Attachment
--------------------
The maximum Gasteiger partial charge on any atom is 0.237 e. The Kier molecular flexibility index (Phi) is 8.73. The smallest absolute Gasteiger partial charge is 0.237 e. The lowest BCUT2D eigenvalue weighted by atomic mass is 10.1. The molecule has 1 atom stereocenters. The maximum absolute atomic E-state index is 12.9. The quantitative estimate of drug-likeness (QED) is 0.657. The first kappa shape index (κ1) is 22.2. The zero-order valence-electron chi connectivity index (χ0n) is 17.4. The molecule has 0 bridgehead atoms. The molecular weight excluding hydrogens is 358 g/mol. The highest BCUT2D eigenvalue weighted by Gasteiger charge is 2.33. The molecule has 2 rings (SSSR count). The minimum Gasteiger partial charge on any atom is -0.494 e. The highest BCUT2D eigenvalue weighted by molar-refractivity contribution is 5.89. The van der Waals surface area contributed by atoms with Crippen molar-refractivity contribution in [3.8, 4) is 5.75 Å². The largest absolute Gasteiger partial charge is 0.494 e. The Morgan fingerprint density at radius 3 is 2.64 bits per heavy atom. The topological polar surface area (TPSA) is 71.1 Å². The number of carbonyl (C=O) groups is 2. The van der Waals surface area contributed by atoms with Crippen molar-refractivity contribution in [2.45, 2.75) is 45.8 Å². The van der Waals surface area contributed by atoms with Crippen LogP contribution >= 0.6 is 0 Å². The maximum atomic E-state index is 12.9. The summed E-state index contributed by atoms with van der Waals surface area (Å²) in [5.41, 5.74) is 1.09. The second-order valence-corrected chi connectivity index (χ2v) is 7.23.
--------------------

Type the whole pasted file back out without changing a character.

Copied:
The maximum Gasteiger partial charge on any atom is 0.237 e. The Kier molecular flexibility index (Phi) is 8.73. The smallest absolute Gasteiger partial charge is 0.237 e. The lowest BCUT2D eigenvalue weighted by atomic mass is 10.1. The molecule has 1 atom stereocenters. The maximum absolute atomic E-state index is 12.9. The quantitative estimate of drug-likeness (QED) is 0.657. The first kappa shape index (κ1) is 22.2. The zero-order valence-electron chi connectivity index (χ0n) is 17.4. The molecule has 0 bridgehead atoms. The molecular weight excluding hydrogens is 358 g/mol. The highest BCUT2D eigenvalue weighted by Gasteiger charge is 2.33. The molecule has 2 rings (SSSR count). The minimum Gasteiger partial charge on any atom is -0.494 e. The highest BCUT2D eigenvalue weighted by molar-refractivity contribution is 5.89. The van der Waals surface area contributed by atoms with Crippen molar-refractivity contribution in [3.8, 4) is 5.75 Å². The largest absolute Gasteiger partial charge is 0.494 e. The Morgan fingerprint density at radius 3 is 2.64 bits per heavy atom. The topological polar surface area (TPSA) is 71.1 Å². The number of carbonyl (C=O) groups is 2. The van der Waals surface area contributed by atoms with Crippen molar-refractivity contribution in [2.45, 2.75) is 45.8 Å². The van der Waals surface area contributed by atoms with Crippen LogP contribution >= 0.6 is 0 Å². The maximum atomic E-state index is 12.9. The summed E-state index contributed by atoms with van der Waals surface area (Å²) in [5.41, 5.74) is 1.09. The second-order valence-corrected chi connectivity index (χ2v) is 7.23.